This section is from the book "Robbery Under Arms; A Story Of Life And Adventure In The Bush And In The Australian Goldfields", by Rolf Boldrewood. Also available from Amazon: Robbery under Arms; a story of life and adventure in the bush and in the Australian goldfields.
'Because it's too late,' growled father; 'too late by years. It's sink or swim with all of us. If we work together we may make ten thousand pounds or more in the next four or five years, enough to clear out with altogether if we've luck. If any of us goes snivelling in now and giving himself up, they'd know there's something crooked with the lot of us, and they'll run us down somehow. I'll see 'em all in the pit of h--l before I give in, and if Jim does, he opens the door and sells the pass on us. You can both do what you like.' And here the old man walked bang away and left us.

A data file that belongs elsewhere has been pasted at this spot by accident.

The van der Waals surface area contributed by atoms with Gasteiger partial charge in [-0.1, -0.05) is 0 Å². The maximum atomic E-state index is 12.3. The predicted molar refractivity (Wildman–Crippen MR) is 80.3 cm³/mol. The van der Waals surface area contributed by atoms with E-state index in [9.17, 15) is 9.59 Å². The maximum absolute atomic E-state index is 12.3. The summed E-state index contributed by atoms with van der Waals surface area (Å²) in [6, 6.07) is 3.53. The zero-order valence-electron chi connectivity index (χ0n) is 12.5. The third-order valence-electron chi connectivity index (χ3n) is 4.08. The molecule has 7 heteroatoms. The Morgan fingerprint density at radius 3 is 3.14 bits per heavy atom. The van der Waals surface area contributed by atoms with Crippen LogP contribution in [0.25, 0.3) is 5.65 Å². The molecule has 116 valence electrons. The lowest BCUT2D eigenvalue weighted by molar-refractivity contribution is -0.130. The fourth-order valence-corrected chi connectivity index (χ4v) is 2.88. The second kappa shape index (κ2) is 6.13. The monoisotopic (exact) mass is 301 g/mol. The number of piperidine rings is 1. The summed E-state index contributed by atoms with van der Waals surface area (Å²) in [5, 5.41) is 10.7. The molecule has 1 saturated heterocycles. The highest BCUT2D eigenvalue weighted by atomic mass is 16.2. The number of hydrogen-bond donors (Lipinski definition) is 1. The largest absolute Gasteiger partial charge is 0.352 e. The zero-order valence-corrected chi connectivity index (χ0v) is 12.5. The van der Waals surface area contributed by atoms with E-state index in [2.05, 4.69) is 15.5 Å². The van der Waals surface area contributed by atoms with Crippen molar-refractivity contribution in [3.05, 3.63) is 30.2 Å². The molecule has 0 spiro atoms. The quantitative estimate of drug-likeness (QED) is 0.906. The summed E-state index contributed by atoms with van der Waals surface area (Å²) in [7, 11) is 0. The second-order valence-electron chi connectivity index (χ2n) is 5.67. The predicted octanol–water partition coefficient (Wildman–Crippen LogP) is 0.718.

'No use, Dick,' says Jim. 'If he won't it's no use my giving in. I can't stand being thought a coward. Besides, if you were nabbed afterwards people might say it was through me. I'd sooner be killed and buried a dozen times over than that. It's no use talking -- it isn't to be -- we had better make up our minds once for all, and then let the matter drop.'
Poor old Jim. He had gone into it innocent from the very first. He was regular led in because he didn't like to desert his own flesh and blood, even if it was wrong. Bit by bit he had gone on, not liking or caring for the thing one bit, but following the lead of others, till he reached his present pitch. How many men, and women too, there are in the world who seem born to follow the lead of others for good or evil! They get drawn in somehow, and end by paying the same penalty as those that meant nothing else from the start.